Sunday, April 1, 2018 FOR IMMEDIATE RELEASE! Bill McKibben Awarded “2VR – Vermont Secessionist of the Year!” Vermont Environmentalist, Activist, and Author Wins “2VR – Vermont Secessionist of the Year 2018” Award from Vermont Independent. Environmentalist, 350.org founder, and author… Continue Reading
Most Likely to Secede: What the Vermont Independence Movement Can Teach Us about Reclaiming Community and Creating a Human-Scale Vision for the 21st Century by Ron Miller and Rob Williams, co-editors GOODREADS Review by Chris Brimmer Feb 06, 2017 bookshelves:… Continue Reading
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We passed on a copy of our Most Likely To Secede book to Democratic Party stalwart, 2004 presidential candidate, and DP super-delegate Howard Dean one year ago, when he visited Burlington’s University of Vermont to spend a day with the… Continue Reading
Vermont writer Bruce Post takes a look at our MOST LIKELY TO SECEDE book in this critical review, featured in this year’s 2015 “Green Mountain Noise.” Take a look, and pick up the book right here through our web site.… Continue Reading
It’s not surprising that we still call this continent the “New World.” Relative to the first peoples in America, who have lived here for about 3,000 to 15,000 years, we just got off the boat. And so far we don’t seem intent on staying. We were taught in school that the American Frontier closed in the nineteenth century, yet the same boom-bust cycle has continued into the twenty-first, shifting from the Appalachians, to the Prairie, to the West, to the Rust Belt, to Silicon Valley, and the Sun Belt. Continue Reading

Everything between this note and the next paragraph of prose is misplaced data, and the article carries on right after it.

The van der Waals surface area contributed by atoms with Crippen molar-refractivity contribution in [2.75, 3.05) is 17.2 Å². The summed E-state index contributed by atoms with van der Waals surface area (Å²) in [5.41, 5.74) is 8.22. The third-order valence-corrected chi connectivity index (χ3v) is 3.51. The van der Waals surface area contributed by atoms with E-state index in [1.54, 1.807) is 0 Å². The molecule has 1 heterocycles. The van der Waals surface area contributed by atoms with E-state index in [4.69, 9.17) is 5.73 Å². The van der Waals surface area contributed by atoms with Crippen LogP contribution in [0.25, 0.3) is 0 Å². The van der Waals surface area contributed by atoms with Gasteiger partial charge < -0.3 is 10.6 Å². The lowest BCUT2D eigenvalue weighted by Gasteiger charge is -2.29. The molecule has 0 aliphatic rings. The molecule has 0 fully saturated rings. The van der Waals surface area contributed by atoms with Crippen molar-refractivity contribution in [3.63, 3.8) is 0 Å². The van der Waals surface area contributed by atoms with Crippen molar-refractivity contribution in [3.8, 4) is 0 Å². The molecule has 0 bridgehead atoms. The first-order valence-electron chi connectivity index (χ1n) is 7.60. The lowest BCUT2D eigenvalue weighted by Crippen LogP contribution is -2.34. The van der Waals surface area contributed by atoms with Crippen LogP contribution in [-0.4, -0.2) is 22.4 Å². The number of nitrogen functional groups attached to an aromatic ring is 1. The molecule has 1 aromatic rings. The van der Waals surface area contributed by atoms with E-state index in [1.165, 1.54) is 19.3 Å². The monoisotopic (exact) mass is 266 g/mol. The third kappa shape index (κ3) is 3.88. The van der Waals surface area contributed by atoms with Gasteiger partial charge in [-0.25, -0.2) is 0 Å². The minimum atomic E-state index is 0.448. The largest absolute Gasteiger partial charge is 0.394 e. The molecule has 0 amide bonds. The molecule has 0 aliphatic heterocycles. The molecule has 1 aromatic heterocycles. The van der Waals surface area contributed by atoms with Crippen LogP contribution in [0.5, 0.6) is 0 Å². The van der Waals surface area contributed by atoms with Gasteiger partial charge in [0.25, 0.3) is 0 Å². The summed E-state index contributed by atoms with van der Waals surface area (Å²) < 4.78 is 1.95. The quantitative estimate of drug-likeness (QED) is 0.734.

2010: a few decades into the Green Dream. Sometime in the latter half of the twentieth century, upwardly mobile, socially conscious, academically educated professionals—those who could afford to—began to drive the commercialization of products and services that were healthier, less cruel, and more conserving of natural and cultural resources. The intent behind this movement was, and is, well-meaning. It grew out of an increased awareness of the destruction wrought by global consumerism and has sought to change that; in the words of the movement itself, to “make the world a better place through conscious consumption.” People set out to reverse the course of destruction wrought by consumerism, through a different type of consumerism. Continue Reading
Throughout human history, there has been a persistent yearning among ordinary peoples to live under comprehensible social, political, and economic conditions that afforded them shared customs and memories, agreed-upon standards of right behavior, recognized status, security against brigandage and invasion, and reasonable prospects for achieving economic security. Continue Reading